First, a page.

W3C home > Mailing lists > Public > uri@w3.org > December 2007

Re: URIs & Namespaces

From: Erik Wilde <dret@berkeley.edu>
Date: Tue, 11 Dec 2007 10:00:24 -0800
Message-ID: <475ED038.7090309@berkeley.edu>
To: uri@w3.org
CC: John Cowan <cowan@ccil.org>, Sean Reilly <sreilly@cnri.reston.va.us>, Mike Schinkel <mikeschinkel@gmail.com>

John Cowan wrote:
> Sean Reilly scripsit:
>> Say your GPS device has a built-in address book with an entry like the  
>> following:
>>  name: Sean Reilly
>>  home-loc: loc:55.959123,-3.191657
>>  home-addr: 48 London St, ...
>> An http: URL in a situation like that would be useless.
> Actually it would not.  You are assuming that there is nothing to do
> with an http: URL except to attempt to GET (or POST, PUT, or DELETE) it.
> On the contrary; it can also be used as a unique name in its own right.

sure, but then it becomes an identifier with a different semantics, that 
still has http: as a prefix, but never is accessed by http. that like 
saying we should send email by using http://magicmail.org/name@domain 
and demand that nobody even accesses http://magicmail.org/, but instead 
just uses the suffix for sending email. apart from "using" the http 
scheme, what is that good for? i really don't get that, sorry.

> If it is laid down, for example, that URIs of the form
> "http://geo.example.com#55.959123,-3.191657" identify a particular
> latitude and longitude by the owner of example.com, then that is
> authoritative, and there is not even a requirement on the owner to put
> something useful at "http://geo.example.com", though it is considered
> the best practice to do so.  (Note that the #... part is not sent to
> the HTTP server.)

that's like the magicmail.org. if almost by definition you say not to 
access the http server and there are some fixed semantics to the uris in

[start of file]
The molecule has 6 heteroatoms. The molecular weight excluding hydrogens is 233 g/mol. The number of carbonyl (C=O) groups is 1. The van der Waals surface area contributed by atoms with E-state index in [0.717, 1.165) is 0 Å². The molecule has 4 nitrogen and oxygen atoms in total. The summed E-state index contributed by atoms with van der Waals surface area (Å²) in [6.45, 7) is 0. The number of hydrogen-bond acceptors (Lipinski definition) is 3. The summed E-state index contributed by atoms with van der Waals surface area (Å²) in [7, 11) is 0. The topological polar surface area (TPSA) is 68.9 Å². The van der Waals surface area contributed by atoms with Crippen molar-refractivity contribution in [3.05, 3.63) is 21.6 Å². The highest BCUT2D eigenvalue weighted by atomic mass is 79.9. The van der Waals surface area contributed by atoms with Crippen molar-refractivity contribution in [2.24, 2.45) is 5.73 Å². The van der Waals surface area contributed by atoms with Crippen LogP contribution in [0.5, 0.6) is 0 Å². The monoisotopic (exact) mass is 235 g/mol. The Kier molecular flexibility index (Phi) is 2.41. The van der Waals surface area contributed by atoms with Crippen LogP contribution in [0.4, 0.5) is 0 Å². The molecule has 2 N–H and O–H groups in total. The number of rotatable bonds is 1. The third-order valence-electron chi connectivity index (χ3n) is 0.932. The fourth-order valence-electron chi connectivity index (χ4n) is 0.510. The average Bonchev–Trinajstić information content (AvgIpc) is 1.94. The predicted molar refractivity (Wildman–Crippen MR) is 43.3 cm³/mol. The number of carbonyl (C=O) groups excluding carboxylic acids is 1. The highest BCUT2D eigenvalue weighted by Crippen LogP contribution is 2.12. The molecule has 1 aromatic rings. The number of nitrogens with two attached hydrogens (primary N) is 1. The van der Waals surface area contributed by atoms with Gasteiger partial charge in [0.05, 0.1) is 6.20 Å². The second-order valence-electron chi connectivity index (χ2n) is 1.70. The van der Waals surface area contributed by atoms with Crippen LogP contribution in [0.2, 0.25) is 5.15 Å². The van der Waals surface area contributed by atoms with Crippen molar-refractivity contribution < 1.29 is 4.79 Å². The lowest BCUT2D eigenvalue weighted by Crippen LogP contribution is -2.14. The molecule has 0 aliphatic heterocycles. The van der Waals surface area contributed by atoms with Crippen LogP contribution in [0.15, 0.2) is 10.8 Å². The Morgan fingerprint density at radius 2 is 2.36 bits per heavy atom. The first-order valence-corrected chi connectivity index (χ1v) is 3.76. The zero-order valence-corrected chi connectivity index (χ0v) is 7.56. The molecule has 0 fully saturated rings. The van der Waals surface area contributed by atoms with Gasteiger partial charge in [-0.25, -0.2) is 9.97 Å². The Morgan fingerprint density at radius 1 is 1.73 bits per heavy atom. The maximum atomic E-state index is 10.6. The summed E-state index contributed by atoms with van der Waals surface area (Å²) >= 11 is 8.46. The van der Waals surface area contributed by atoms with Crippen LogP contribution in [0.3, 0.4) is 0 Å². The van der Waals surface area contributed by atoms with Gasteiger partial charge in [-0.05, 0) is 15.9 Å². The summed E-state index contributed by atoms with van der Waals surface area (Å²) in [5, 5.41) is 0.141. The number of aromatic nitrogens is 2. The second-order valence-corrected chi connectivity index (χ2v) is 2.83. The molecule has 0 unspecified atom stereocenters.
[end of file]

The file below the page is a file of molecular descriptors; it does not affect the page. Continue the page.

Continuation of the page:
this domain, why bind all of that to something as fleeting as a 
registered domain name that belongs to somebody and, to understand this 
magic domain, has to be hardcoded or configured into any software 
processing these uris?

i really don't see the huge advantage in that, apart from that one thing:

- magicmail.org or geo.example.com could set up a web page that informed 
people about the semantics that are built into the domain name. to be 
able to use the uris, you must then understand and implement the 
semantics, and associate them with the domain name. what that saves you, 
essentially, is looking that up in the iana uri scheme registry (where 
you would have to go if you encountered an unknown uri scheme).

all other things are exactly the same. nobody can make complexity go 
away, you can just push it around. i want to push it into a new uri 
scheme, you want to push it into some http-prefixed prefix. the real 
complexity of understanding the identifiers and acting upon them is 
something that has to be implemented in both scenarios.


Received on Tuesday, 11 December 2007 18:01:09 UTC

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